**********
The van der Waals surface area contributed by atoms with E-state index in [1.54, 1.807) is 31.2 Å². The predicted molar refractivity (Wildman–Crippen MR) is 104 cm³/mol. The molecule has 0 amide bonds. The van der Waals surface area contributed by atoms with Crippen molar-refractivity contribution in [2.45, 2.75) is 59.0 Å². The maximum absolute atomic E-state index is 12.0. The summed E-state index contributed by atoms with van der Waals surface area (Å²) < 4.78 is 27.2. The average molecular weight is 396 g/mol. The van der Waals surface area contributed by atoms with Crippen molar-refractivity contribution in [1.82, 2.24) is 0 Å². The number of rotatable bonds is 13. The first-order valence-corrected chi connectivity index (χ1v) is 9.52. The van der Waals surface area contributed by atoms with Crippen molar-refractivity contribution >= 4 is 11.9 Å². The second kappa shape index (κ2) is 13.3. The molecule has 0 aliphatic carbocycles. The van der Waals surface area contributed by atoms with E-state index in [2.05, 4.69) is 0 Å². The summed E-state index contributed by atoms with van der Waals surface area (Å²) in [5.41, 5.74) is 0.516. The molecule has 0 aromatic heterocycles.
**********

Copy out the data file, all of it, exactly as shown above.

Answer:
The van der Waals surface area contributed by atoms with E-state index in [1.54, 1.807) is 31.2 Å². The predicted molar refractivity (Wildman–Crippen MR) is 104 cm³/mol. The molecule has 0 amide bonds. The van der Waals surface area contributed by atoms with Crippen molar-refractivity contribution in [2.45, 2.75) is 59.0 Å². The maximum absolute atomic E-state index is 12.0. The summed E-state index contributed by atoms with van der Waals surface area (Å²) < 4.78 is 27.2. The average molecular weight is 396 g/mol. The van der Waals surface area contributed by atoms with Crippen molar-refractivity contribution in [1.82, 2.24) is 0 Å². The number of rotatable bonds is 13. The first-order valence-corrected chi connectivity index (χ1v) is 9.52. The van der Waals surface area contributed by atoms with Crippen molar-refractivity contribution >= 4 is 11.9 Å². The second kappa shape index (κ2) is 13.3. The molecule has 0 aliphatic carbocycles. The van der Waals surface area contributed by atoms with E-state index in [2.05, 4.69) is 0 Å². The summed E-state index contributed by atoms with van der Waals surface area (Å²) in [5.41, 5.74) is 0.516. The molecule has 0 aromatic heterocycles.